Putting Popular Music in Its Place
Cambridge University Press, Apr 27, 1995 - Music - 390 pages
This volume of essays by the distinguished musicologist Charles Hamm focuses on the context of popular music and its interrelationships with other styles and genres, including classical music, the meaning of popular music for audiences, and the institutional appropriation of this music for hegemonic purposes. Specific topics include the use of popular song to rouse anti-slavery sentiment in mid-nineteenth-century America, the reception of such African-American styles and genres as rock 'n' roll and soul music by the black population of South Africa, the question of genre in the early songs of Irving Berlin, the attempts by the governments of South Africa and China to impose specific bodies of music on their populations, and the impact of modernist modes of thought on writing about popular music.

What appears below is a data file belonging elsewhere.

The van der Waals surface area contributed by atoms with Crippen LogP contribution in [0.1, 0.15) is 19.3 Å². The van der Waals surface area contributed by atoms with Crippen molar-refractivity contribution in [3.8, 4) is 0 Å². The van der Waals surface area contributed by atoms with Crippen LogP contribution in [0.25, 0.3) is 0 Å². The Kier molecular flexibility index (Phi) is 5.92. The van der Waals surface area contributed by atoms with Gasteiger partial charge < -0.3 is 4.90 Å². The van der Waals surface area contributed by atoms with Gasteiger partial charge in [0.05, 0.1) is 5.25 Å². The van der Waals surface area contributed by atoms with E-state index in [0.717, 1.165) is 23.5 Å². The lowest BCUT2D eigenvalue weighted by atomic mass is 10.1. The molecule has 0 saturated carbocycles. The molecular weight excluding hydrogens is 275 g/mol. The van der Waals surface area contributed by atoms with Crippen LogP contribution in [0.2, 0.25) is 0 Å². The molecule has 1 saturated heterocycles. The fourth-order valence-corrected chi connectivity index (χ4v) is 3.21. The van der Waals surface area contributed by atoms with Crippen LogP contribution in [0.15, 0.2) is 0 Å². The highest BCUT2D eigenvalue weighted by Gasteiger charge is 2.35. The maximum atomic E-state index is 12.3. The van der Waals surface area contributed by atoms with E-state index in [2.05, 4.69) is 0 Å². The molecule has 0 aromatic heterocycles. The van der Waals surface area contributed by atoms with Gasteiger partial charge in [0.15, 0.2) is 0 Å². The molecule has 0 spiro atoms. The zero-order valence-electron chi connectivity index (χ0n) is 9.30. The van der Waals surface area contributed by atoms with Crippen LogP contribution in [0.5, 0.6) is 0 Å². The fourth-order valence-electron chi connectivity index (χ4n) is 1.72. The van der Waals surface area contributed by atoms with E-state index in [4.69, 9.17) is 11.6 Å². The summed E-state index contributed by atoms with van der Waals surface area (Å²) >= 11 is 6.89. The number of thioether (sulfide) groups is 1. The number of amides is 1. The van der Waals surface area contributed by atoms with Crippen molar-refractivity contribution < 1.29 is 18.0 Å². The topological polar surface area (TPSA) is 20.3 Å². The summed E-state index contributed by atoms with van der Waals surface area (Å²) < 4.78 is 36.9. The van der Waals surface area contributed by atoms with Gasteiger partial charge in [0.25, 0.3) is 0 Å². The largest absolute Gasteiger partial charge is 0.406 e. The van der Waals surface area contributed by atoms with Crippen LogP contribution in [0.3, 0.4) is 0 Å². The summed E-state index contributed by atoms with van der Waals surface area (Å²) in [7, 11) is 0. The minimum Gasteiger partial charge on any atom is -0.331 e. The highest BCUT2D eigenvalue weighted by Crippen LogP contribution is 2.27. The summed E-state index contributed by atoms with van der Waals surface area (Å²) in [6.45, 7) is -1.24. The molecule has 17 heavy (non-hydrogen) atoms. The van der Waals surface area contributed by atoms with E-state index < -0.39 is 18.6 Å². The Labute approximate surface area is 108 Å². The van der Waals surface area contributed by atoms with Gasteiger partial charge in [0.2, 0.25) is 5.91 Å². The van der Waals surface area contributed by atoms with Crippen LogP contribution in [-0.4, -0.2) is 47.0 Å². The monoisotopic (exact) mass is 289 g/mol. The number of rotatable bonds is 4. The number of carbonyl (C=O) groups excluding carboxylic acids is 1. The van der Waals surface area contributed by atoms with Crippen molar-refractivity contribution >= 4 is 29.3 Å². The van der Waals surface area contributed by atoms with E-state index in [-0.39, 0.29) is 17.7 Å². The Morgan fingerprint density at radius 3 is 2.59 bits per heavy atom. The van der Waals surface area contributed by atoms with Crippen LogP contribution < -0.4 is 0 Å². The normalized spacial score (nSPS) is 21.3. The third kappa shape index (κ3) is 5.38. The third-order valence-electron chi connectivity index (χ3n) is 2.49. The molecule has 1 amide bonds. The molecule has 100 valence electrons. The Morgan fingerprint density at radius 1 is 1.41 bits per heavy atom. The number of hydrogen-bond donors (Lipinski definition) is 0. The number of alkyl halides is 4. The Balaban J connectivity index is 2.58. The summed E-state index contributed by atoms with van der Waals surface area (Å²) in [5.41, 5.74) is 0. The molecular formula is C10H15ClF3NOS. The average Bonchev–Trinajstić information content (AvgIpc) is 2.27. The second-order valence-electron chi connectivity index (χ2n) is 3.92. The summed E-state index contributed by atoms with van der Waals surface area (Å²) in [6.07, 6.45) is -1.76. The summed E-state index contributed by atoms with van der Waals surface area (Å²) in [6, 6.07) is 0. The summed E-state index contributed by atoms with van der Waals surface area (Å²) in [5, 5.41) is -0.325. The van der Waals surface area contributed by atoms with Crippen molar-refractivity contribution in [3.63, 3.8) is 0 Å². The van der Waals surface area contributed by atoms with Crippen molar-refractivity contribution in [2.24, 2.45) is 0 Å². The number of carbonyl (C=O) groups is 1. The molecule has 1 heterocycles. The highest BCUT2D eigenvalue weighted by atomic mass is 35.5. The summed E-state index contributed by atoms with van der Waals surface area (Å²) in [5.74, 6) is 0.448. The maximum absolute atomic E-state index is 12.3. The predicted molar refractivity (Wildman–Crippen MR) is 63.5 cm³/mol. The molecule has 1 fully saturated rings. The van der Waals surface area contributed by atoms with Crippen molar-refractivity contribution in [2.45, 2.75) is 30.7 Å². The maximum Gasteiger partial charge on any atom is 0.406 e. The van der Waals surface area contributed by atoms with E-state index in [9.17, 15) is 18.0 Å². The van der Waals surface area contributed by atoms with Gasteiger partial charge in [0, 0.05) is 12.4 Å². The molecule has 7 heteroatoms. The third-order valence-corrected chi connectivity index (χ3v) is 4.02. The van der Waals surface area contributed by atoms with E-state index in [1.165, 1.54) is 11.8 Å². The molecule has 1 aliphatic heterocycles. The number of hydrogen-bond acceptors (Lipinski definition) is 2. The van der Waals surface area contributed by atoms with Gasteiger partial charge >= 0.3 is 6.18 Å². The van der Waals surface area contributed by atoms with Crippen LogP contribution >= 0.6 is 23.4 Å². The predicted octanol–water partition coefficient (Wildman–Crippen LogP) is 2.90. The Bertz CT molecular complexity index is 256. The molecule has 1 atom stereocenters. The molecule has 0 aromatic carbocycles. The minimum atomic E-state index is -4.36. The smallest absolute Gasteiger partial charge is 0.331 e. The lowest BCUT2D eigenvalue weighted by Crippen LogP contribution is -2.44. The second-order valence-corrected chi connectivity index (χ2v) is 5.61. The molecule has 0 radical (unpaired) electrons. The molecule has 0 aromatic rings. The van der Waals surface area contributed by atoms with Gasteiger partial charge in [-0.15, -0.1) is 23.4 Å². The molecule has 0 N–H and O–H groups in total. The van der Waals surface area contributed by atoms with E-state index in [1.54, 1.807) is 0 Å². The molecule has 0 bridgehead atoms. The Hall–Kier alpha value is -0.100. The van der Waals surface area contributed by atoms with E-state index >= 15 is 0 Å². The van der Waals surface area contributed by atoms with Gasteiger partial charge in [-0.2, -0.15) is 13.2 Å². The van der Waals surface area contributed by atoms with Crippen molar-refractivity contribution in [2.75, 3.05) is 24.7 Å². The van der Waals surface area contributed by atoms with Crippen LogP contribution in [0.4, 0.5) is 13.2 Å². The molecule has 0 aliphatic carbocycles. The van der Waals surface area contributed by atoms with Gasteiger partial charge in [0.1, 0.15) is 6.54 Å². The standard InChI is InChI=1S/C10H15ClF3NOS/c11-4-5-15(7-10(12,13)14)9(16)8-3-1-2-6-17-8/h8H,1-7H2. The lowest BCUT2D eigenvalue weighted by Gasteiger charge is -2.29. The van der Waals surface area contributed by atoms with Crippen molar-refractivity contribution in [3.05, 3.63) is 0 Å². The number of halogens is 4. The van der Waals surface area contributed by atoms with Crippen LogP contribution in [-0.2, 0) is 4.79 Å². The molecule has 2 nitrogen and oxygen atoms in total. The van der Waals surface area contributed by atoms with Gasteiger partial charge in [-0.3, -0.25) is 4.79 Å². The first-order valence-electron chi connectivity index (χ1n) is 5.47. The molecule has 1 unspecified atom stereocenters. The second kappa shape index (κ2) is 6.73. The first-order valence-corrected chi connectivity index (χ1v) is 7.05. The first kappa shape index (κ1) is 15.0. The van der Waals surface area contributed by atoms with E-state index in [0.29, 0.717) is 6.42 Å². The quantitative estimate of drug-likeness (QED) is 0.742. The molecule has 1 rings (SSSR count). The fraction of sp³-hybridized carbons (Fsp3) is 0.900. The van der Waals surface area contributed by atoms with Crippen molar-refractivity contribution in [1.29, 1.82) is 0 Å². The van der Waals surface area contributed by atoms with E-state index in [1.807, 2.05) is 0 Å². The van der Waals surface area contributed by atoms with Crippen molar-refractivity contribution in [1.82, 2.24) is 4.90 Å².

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Modernist narratives and popular music
Rock and the facts of life
the US since World War II
or The Hutchinson Family and popular song as political and social protest
Some thoughts on the measurement of popularity in music
Elvis a review
Home cooking and American soul in black South African popular music
Rock n roll in a very strange society
music and radio in South Africa
Music and radio in the Peoples Republic of China
Towards a new reading of Gershwin
A blues for the ages
nationalism racism and national race
The last minstrel show?
The Role of Rock a review
AfricanAmerican music South Africa and apartheid
Separate Development Radio Bantu and music
John Cage revisited
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